James Madison

James Madison

James Madison, Jr. (March 16, 1751 (O.S. March 5) – June 28, 1836) was an American statesman and political theorist, the fourth President of the United States (1809–1817). He is hailed as the “Father of the Constitution” for being instrumental in the drafting of the United States Constitution and as the key champion and author of the United States Bill of Rights. He served as a politician much of his adult life. Like other Virginia statesmen in the slave society, he was a slaveholder and part of the élite; he inherited his plantation known as Montpelier, and owned hundreds of slaves during his lifetime to cultivate tobacco and other crops.

After the constitution had been drafted, Madison became one of the leaders in the movement to ratify it. His collaboration with Alexander Hamilton and John Jay produced the Federalist Papers (1788). Circulated only in New York at the time, they would later be considered among the most important polemics in support of the Constitution. He was also a delegate to the Virginia constitutional ratifying convention, and was instrumental to the successful ratification effort in Virginia. Like most of his contemporaries, Madison changed his political views during his life. During the drafting and ratification of the constitution, he favored a strong national government, though later he grew to favor stronger state governments, before settling between the two extremes late in his life.

In 1789, Madison became a leader in the new House of Representatives, drafting many basic laws. He is notable for drafting the first ten amendments to the Constitution, and thus is known as the "Father of the Bill of Rights". Madison worked closely with President George Washington to organize the new federal government. Breaking with Hamilton and what became the Federalist Party in 1791, Madison and Thomas Jefferson organized what they called the Republican Party (later called by historians the Democratic-Republican Party) He co-authored, along with Thomas Jefferson, the Kentucky and Virginia Resolutions in 1798 to protest the Alien and Sedition Acts.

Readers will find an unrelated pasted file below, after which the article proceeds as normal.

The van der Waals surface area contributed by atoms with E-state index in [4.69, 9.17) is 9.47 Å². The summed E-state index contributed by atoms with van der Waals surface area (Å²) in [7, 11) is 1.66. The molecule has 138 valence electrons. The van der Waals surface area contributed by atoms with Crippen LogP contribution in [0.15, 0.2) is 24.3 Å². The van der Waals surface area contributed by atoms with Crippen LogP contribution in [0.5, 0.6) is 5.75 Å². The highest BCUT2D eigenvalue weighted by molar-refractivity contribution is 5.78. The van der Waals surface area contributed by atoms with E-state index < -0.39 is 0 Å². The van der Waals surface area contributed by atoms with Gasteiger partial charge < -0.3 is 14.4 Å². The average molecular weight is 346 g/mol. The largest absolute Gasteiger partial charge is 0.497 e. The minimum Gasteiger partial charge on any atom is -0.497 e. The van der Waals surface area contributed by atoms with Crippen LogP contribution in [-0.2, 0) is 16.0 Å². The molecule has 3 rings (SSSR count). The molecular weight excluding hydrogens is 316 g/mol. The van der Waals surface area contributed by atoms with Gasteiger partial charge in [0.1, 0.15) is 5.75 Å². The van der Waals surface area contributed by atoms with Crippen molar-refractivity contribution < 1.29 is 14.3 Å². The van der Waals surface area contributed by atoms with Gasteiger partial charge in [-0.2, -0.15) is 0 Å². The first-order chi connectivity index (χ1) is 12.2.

As Jefferson’s Secretary of State (1801–1809), Madison supervised the Louisiana Purchase, which doubled the nation’s size. After his election to the presidency, he presided over renewed prosperity for several years. As president (1809–17), after the failure of diplomatic protests and a trade embargo against Great Britain, he led the nation into the War of 1812. He was responding to British encroachments on American honor and rights; in addition, he wanted to end the influence of the British among their Indian allies, whose resistance blocked United States settlement in the Midwest around the Great Lakes. Madison found the war to be an administrative nightmare, as the United States had neither a strong army nor financial system; as a result, he afterward supported a stronger national government and a strong military, as well as the national bank, which he had long opposed.

Read more about James MadisonEarly Life and Education, Early Political Career, Father of The Constitution, Federalist Papers and Ratification Debates, Member of Congress, Founding The Democratic-Republican Party, Marriage and Family, United States Secretary of State 1801–1809, Election of 1808, Presidency 1809–1817, Later Life, Legacy

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... Minister Plenipotentiary to France Continental Congress 1785–1789 James Monroe Minister Plenipotentiary to France George Washington 1794–1796 Minister to Britain Thomas ...
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... The second inauguration of James Madison as the fourth President of the United States was held on Thursday, March 4, 1813, in the House chamber of the U.S ... marked the commencement of the second four-year term of James Madison as President and the only term (which lasted approximately one and a half years) of Elbridge Gerry as Vice ... John Marshall, Chief Justice, administered the oath of office to Madison ...
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Famous quotes containing the words james madison, madison and/or james:

    [Let] the Union of the States be cherished and perpetuated. Let the open enemy to it be regarded as a Pandora with her box opened; and the disguised one, as the Serpent creeping with his deadly wiles into paradise.
    James Madison (1751–1836)

    The essence of government is power, and power, lodged as it must be in human hands, will ever be liable to abuse.
    —James Madison (1751–1836)

    When the Revolutionaries ran short of gun wadding the Rev. James Caldwell ... broke open the church doors and seized an armful of Watts’ hymnbooks. The preacher threw them to the soldiers and shouted, “Give ‘em Watts, boys—give ‘em Watts!”
    —For the State of New Jersey, U.S. public relief program (1935-1943)